I’m not a Constitutional scholar, nor even a dedicated Court-watcher (more of a Court-peeper, actually), so I have nothing to say regarding the juridical strength and weaknesses of the petitioners arguments before the Court. I do find issues of Constitutional interpretation interesting, mainly because I find issues of interpretation interesting (and will blow a gasket at Scalia’s claims regarding originalism), but, today, I don’t have anything to say on what the justices may or ought to say about the Constituion vis-a-vis same-sex marriage.

This doesn’t mean I have nothing to say, of course. (D’oh!) Let’s talk politics! Yay! More specifically, let’s talk about the politics of rights-claims versus majoritarianism, and which is the better way to cement a political victory.

Ruth Bader Ginsberg has famously argued that Roe v. Wade was decided too broadly, that more and more states were moving to relax their abortion laws, and that by creating a federal right to abortion, the Court simultaneously energized the anti-abortion opposition and imperiled reproductive rights.

It is a plausible interpretation of events. I am not at all sure, however, that it is the correct one.

Which, roughly, brings us to the question: When ought claims be treated as preferences and run through majoritarian processes, and when ought they be treated as rights and granted (near) absolute status, safe from majority preferences?

I don’t know that there’s any good answer to this. On the one hand, I prize liberty, for which rights are a if not the crucial component, but I also prize representative democracy, in which majorities may legitimately impose their preferences on minorities. Turn everything into a right, and the collective may do nothing; disregard rights, and majorities become tyrannies.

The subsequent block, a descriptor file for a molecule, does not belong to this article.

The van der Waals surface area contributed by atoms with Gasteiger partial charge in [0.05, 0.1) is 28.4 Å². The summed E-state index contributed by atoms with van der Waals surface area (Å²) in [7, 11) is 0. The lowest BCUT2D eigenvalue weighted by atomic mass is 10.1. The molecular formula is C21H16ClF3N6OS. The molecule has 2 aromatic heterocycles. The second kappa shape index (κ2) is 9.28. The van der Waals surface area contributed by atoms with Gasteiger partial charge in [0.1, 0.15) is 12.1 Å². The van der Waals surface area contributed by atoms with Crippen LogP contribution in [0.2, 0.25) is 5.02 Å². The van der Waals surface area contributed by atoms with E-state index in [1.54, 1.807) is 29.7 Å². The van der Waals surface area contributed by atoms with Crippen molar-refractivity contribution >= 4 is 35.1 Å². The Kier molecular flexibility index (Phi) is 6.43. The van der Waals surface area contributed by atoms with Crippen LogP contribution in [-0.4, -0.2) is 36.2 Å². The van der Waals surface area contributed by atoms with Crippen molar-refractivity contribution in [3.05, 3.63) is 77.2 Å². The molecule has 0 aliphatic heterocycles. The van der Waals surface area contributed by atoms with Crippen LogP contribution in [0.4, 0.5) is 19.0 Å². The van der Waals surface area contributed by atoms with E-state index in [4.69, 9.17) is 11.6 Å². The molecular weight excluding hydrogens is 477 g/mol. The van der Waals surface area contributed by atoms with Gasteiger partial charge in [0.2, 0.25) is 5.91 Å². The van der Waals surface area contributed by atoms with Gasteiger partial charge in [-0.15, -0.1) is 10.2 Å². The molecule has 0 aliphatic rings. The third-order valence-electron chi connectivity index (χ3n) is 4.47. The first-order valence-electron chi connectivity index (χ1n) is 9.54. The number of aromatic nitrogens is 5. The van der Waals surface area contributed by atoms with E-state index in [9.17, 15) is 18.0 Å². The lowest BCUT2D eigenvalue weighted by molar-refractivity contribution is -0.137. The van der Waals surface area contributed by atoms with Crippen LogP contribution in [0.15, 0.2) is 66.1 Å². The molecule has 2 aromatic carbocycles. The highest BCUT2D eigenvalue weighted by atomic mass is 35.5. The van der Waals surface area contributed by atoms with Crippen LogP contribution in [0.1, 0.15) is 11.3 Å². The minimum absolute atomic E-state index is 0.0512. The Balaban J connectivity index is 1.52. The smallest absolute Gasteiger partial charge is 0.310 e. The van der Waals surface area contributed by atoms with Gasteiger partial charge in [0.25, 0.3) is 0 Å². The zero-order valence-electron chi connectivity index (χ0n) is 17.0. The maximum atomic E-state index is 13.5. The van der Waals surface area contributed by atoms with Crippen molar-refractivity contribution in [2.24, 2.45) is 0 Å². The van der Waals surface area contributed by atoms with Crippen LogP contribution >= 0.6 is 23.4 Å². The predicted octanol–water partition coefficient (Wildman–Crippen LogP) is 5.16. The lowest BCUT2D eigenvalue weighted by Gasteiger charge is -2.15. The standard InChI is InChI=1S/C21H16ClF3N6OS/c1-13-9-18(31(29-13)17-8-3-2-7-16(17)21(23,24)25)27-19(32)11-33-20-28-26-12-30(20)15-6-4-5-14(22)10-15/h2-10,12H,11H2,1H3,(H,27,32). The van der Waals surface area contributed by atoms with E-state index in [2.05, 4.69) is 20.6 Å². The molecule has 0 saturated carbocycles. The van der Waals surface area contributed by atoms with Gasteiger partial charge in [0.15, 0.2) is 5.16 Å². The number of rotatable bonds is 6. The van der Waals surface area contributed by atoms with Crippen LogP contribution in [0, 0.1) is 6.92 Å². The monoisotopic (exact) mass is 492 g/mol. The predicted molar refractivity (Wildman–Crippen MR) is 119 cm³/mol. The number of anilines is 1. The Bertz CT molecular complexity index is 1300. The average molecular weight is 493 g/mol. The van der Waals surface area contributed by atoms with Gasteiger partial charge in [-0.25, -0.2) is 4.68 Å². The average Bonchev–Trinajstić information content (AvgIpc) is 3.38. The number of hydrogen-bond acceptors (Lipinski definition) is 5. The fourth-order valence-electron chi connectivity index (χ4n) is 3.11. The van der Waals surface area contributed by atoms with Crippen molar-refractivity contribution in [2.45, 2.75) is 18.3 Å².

It is demonstrably the case that majorities (or the fervent sub-majority among them) can get irritated when they are prevented from imposing their views on others, and, sometimes, may so strongly react against such prevention that the backlash may be worse than and last longer than would have the original situation.

So what’s a minority to do?

The Ginsberg approach argues in favor of the slog: get in and chip away, chip away, chip away, until the mountain pressing down upon you crumbles away. Once it’s gone, it’s damned well gone.

There’s a lot to recommend to this approach, and, on the whole, I favor it.

But that doesn’t mean one can’t or shouldn’t occasionally stick some dynamite into that mountain, yell FIRE IN THE HOLE! and blow that sucker to smithereens. Sometimes justice—oh, yeah, justice!—demands the weight removed in all due haste.

Sometimes justice says to hell with the backlash.

Justice, too, sits alongside and occasionally jostles rights and liberties in a democratic society. Minorities must have justice, but so, too, must majorities; is there any way to determine ahead of time who must carry the weight?